We were asking a lot of Sam throughout the making of Moon. He had to deliver two lead performances in a very demanding VFX environment and a lot of this concerned his physical movements during a take. Watching the film being shot from behind the camera was a strange experience as VFX heavy shoots often are. Sam would pace around and talk to fresh air, Duncan would call "cut" and we'd be moving on to the next setup or a makeup change without knowing for certain if we had what we needed to make the shot work. We knew we had a few Visual Effects techniques that would help us out such as stretching the timings here and there in either of the two performances to get them to fit together properly but to be honest the main reason the clone VFX works so well in Moon is Sam Rockwell. He had a lot of technical considerations to consider during his performance including his eye lines, timings and physical location in space.
When we were filming a shot that required two Sam Rockwells, we would choose one of the clones to "drive" the performance and shoot that first. We'd then leave the camera in position and get Sam up to make-up as quickly as possible so he could get back on-set as the alternate Sam and we could shoot the other half of the shot. We'd then move onto a new setup that was driven by the version of Sam that was ready to go and keep leap-frogging like that to try and get through as much as the day as possible with minimal time spent with Sam off-set in make-up. Our amazing on-set sound-man Patrick (Paddy) Owen came up with the idea of recording the sound from our chosen first take and getting it up to Sam whilst he was in make-up. He'd drop the audio onto Sams' iPod so he could listen to it whilst he was in the make-up chair. When we started production we were assured that there would never be a make-up turnaround of more than 30 minutes but towards the end of the shoot it was taking around an hour and a half. Just another ingredient to add a bit more stress to the day and another factor in the fight against making the call-sheet.
Look at that face-hair. Just look at it. Its magnificent. When Sam returned back on-set to do the other half of his performance he'd have an earpiece in with the audio of his previous performance so he could react to the conversation and make it feel natural. Sam acts using the Miesner technique, which was perfect for this role as Sam Bell. It's a bit hard to explain but if you're interested, you can read up about it a bit more here http://www.completeactorstraining.com/about.html
Whilst I'm on about the sound department I'd just like to mention Toby who was our Boom Operator. Toby is actually in the film, you can see him when Sam is watching a message from Tess early on in the film and she holds up little Eve as a toddler. This little lady was actually Rosie Shaw, Gary Shaw (DoP's) little girl. If you watch the right-hand side of the video message frame you can see the edge of a person. Just for the record they are not meant to be there. This is Toby. Well done Sir, you got in the film. To be honest, as I was doing all the motion graphics I should have spotted this but I was doing so much and was so knackered I somehow missed it so it's my fault really. We didn't miss that much over the breadth of the entire film but we did have a few moments. We had to paint our DoP Gary Shaw out of the reflections in Sam 2's sunglasses when he has Sam 1 lying on the infirmary bed and we also had to "disappear" him from the bathroom mirror in a couple of shots. Probably they worst shot for being outright wrong was when Sam 1 does his search of the base looking for the hatch. There is a shot where we see him cross the befroom and if you pause the dvd you'll see al sorts of stuff in frame. I was sat with Duncan in the grading suite with the film being a couple of weeks from finished when we both clocked it at the same time. The scene was shot very quickly and as we moved around the Sarang set we'd tuck bits and pieces of filming equipment round the corner from wherever the cameras were pointing. In this particular shot you can see his bedroom is piled high with big brown wardrobe boxes and there's a metal step-ladder with "Walker" painted on the side of it. This belonged to Julian Walker who was our sign-writer on the set and who helped me put all the graphics on the base walls. Congratulations mate, your ladder got in the film. We did what we could by dropping a dark vignette over it to drop it back and we pretty much got away with it but if you look sharply you can see it's stil there. Incidentally, if you look at Sams' videophone when he makes the rover call to Eve, there are two pairs of numbers above the screen in black type. This is mine and Julians birthdays. I put that in there for my Mum and I think I forgot to tell her about it. I'm a terrible son.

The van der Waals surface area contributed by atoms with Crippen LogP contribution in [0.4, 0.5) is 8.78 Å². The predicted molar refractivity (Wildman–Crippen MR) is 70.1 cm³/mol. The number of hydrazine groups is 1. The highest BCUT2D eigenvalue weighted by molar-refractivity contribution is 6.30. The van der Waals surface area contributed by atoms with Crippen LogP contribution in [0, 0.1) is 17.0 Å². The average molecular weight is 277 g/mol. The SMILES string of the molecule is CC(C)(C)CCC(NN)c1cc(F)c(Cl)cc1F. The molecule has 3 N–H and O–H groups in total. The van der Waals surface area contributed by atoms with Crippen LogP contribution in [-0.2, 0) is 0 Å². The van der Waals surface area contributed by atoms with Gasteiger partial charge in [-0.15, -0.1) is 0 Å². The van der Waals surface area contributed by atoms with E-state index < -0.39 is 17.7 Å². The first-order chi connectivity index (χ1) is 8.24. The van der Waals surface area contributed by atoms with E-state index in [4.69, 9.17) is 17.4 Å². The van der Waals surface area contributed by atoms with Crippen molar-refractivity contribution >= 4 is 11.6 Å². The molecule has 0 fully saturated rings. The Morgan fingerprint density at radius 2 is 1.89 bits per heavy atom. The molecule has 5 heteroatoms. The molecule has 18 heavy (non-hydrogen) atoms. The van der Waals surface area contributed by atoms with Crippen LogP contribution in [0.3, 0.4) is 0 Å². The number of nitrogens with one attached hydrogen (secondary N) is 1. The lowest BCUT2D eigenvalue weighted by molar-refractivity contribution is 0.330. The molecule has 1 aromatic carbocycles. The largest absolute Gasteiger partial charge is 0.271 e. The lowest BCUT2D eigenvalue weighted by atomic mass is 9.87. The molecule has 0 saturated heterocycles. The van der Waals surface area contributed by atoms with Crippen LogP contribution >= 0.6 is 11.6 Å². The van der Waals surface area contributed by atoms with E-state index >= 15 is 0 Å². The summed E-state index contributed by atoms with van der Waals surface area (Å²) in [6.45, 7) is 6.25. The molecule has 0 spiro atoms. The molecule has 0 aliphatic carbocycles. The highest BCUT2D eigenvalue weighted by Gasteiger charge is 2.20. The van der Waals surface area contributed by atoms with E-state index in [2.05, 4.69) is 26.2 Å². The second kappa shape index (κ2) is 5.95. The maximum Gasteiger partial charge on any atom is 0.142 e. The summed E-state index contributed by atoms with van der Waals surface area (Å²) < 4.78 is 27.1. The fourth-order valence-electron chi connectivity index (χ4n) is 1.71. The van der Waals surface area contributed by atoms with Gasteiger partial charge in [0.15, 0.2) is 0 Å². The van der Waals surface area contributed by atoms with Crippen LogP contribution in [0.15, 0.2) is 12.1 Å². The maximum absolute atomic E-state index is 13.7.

So the next time you see Sam Rockwell in anything just consider the fact that he's not only an amazing actor, he's also an amazing VFX robot. He's exactly the kind of actor you need on a VFX shoot. He can dance too. This is the audition film from Confessions of a Dangerous Mind (which is amazing). I love the music in this clip, I wish it would start playing whenever I walk into a room. He does a particularly amazing move at 2:06. I asked him about this and he said it takes months of stretching to be able to pull this off without inverting your anus. Check this shit out.